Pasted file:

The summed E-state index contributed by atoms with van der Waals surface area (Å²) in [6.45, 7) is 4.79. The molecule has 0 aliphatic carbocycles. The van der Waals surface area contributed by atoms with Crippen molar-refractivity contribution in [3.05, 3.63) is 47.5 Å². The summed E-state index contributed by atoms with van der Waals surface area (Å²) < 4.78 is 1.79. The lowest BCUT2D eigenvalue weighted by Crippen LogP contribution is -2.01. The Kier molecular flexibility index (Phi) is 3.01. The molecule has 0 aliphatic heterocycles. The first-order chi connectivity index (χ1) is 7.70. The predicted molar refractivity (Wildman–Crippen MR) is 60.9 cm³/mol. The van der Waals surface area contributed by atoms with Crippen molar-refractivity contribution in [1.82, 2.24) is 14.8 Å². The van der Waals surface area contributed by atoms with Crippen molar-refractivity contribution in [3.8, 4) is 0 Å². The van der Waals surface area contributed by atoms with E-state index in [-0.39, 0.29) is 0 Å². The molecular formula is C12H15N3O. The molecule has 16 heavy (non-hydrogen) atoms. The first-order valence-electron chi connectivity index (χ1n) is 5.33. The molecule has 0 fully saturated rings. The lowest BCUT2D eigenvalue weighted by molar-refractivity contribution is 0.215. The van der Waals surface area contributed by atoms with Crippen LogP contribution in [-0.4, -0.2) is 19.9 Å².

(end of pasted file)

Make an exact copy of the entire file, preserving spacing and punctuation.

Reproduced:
The summed E-state index contributed by atoms with van der Waals surface area (Å²) in [6.45, 7) is 4.79. The molecule has 0 aliphatic carbocycles. The van der Waals surface area contributed by atoms with Crippen molar-refractivity contribution in [3.05, 3.63) is 47.5 Å². The summed E-state index contributed by atoms with van der Waals surface area (Å²) < 4.78 is 1.79. The lowest BCUT2D eigenvalue weighted by Crippen LogP contribution is -2.01. The Kier molecular flexibility index (Phi) is 3.01. The molecule has 0 aliphatic heterocycles. The first-order chi connectivity index (χ1) is 7.70. The predicted molar refractivity (Wildman–Crippen MR) is 60.9 cm³/mol. The van der Waals surface area contributed by atoms with Crippen molar-refractivity contribution in [1.82, 2.24) is 14.8 Å². The van der Waals surface area contributed by atoms with Crippen molar-refractivity contribution in [3.8, 4) is 0 Å². The van der Waals surface area contributed by atoms with E-state index in [-0.39, 0.29) is 0 Å². The molecular formula is C12H15N3O. The molecule has 16 heavy (non-hydrogen) atoms. The first-order valence-electron chi connectivity index (χ1n) is 5.33. The molecule has 0 fully saturated rings. The lowest BCUT2D eigenvalue weighted by molar-refractivity contribution is 0.215. The van der Waals surface area contributed by atoms with Crippen LogP contribution in [-0.4, -0.2) is 19.9 Å².